Thursday, February 6, 2014
Soldier of Monarchy: Colonel Alexander Kazakov
The man who would achieve the greatest combat record of anyone in the Imperial Russian Air Service was Alexander Alexandrovich Kazakov. Born into a minor noble family on January 15, 1889 in Kherson Governorate (today the Ukraine), the young Kazakov wasted no time in setting his life on course for a military career. Like many future pilots (in many other countries) Kazakov first decided on the cavalry as his preferred branch of service. In 1908 he graduated from Yelizavetgrad cavalry school and served in the cavalry until 1913. First serving as a coronet in the Twelfth Lancer regiment he was promoted to lieutenant in 1911. In 1913 he decided to trade his horse in for an airplane and began undergoing training to become a pilot at the Gatchina military aviation school. He qualified as a military pilot in September of 1914, after World War I had already broken out, and was sent to the front in December as the youngest pilot of the fourth aviation corps. During his career, Kazakov flew the Morane-Saulnier, Spad - SA2, the Nieuport 11 and the Nieuport 17; all French aircraft. In quick order he would prove himself to be among the best fighter pilots the First World War would produce.
An example of this came on May 6, 1917 when Colonel Kazakov achieved his sixth victory but which he won in cooperation with Ernst Leman and Pavel Argeyev. Nonetheless, he had shot down another plane by May 25 and by the end of his career reached a total of 20 confirmed aerial victories, making him the number one Russian ace of the First World War. His actual score, however, may have been considerably higher or a bit lower, though not enough to rob him of his ‘number one’ status. According to some sources he shot down 15 enemy planes on his own and 17 in conjunction with other pilots while still other sources claim he shot down 32 aircraft but this was most likely a number arrived at by combining both sets of victories into one total. However, whether it was 15 and 17, 20 or 32, Kazakov was certainly the most successful Russian fighter pilot of the war. Unfortunately, despite the ultimate Allied victory, the cause for which he fought was a lost one.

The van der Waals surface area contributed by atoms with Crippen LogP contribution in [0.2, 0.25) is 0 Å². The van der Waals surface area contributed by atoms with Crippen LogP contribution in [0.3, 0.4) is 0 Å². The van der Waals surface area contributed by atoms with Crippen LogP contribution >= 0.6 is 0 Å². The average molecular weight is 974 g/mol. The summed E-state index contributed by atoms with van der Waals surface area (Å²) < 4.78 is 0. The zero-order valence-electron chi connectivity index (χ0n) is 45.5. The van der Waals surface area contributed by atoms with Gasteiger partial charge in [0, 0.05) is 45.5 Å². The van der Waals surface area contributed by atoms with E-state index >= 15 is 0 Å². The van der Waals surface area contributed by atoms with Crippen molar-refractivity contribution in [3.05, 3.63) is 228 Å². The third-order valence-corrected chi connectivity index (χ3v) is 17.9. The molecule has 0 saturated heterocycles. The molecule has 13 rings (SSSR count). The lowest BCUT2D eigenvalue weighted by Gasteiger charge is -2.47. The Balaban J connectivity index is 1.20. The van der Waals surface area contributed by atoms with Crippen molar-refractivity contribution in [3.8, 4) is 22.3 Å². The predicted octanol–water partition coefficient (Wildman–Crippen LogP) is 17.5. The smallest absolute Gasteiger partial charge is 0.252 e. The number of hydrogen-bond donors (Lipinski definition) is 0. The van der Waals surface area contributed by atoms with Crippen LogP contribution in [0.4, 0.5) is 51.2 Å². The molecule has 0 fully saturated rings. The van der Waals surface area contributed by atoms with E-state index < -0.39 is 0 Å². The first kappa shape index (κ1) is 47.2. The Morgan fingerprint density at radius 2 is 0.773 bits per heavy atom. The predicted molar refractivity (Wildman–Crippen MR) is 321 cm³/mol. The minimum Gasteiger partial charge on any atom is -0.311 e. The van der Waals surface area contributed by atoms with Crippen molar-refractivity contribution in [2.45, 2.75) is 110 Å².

Kazakov was disgusted by the outbreak of the October Revolution and refused to betray his oath of loyalty to the Tsar. As a result, the revolutionary government stripped him of his rank and dismissed him from service. Later, a friend warned him that the Red Army was about to press him into service as a military aviation expert. Refusing to join the detested Red faction, Colonel Kazakov went to Murmansk in June of 1918 and from there, in August, to Archangel where he enlisted with the Slavo-British Allied Legion to fight for the White Russian faction against the Reds. He was given the rank of major in the Royal Air Force of Great Britain and appointed to command the air squadron of the legion, flying the rugged Sopwith Camel planes. Unfortunately, the British soon withdrew their support and as this vital assistance drained away, White Russian morale plummeted. On August 1, 1919, near Benezniky, Kazakov arranged an air show to cheer the troops. Sadly, he died in a plane crash in that very show. Officially, it was considered an accident, but many witnesses, such as the British flying ace Ira Jones, believed that Kazakov had crashed his plane deliberately, knowing that the counterrevolutionary cause was doomed and refusing to live on in a world in which his beloved Russian homeland was ruled by the hated Bolsheviks. Whatever the case, Russia had lost her most successful ace, one of the great pioneer fighter pilots of Russian history and a faithful soldier, loyal to the death to his Tsar and motherland.